I spent Sunday nights for a full year going to beginner tennis lessons at Baruch College. To my family and close friends I jokingly referred to these as my “humility lessons.” Most weeks, I spent an hour looking idiotic as I failed miserably to hit the ball.
Sure, there were others who were bad, but they also tended to quit after a couple of weeks. Those that persevered had some talent. Except me.
When we are kids, we have so many opportunities to try new things, join activities, and look silly. Then we get older and it is no longer acceptable to be clueless. We begin to do activities we already know and understand.
To some extent, this makes sense. We identify where our strengths and interests lie, and we fill our calendar and our career with those items.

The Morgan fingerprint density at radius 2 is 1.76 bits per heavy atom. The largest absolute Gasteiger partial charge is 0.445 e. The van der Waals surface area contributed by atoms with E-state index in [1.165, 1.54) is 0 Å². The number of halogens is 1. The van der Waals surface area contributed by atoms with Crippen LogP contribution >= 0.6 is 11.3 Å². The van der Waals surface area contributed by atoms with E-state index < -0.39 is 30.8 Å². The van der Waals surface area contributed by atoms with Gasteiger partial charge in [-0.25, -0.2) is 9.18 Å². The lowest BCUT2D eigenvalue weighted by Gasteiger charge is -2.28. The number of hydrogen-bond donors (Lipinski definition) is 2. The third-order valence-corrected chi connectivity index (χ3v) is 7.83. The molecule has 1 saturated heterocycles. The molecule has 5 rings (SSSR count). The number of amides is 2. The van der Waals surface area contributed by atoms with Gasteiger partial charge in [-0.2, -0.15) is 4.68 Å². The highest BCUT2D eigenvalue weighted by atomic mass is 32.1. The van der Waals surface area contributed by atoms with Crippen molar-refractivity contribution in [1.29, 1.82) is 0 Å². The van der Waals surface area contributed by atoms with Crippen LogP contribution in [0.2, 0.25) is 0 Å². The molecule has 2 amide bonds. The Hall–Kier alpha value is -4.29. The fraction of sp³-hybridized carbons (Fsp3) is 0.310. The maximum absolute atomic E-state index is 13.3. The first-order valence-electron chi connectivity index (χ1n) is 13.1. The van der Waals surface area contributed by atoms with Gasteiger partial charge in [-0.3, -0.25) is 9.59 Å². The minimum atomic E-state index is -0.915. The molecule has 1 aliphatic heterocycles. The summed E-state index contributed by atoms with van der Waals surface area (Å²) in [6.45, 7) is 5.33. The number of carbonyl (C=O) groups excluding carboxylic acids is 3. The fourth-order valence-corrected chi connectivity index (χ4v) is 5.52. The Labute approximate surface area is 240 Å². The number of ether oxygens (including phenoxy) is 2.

But this sort of thinking can also stifle our success. It hinders our curiosity and causes us to avoid new opportunities.
So I encourage you to practice being bad at things, so that next time you’re in a new scenario, you keep your wits about you.
Choose something low risk: I can afford to be bad at tennis, which makes failing at it a good way to build up that muscle without ruining my life. Choose an activity where the stakes are low so you can ease into it.
Bring a friend: Trying new things alone can be intimidating. Bring a similarly minded friend along so you have someone to commiserate with.
Know when to quit: This isn’t an exercise in misery. After you’ve given it a solid go, feel confident to move on to other things.
Now when I take on new roles, am the most inexperienced person in the room, or don't know the answer to a question, I'm not distracted by that sinking feeling in my stomach.
It could be worse. I could be getting a tennis ball to the face.
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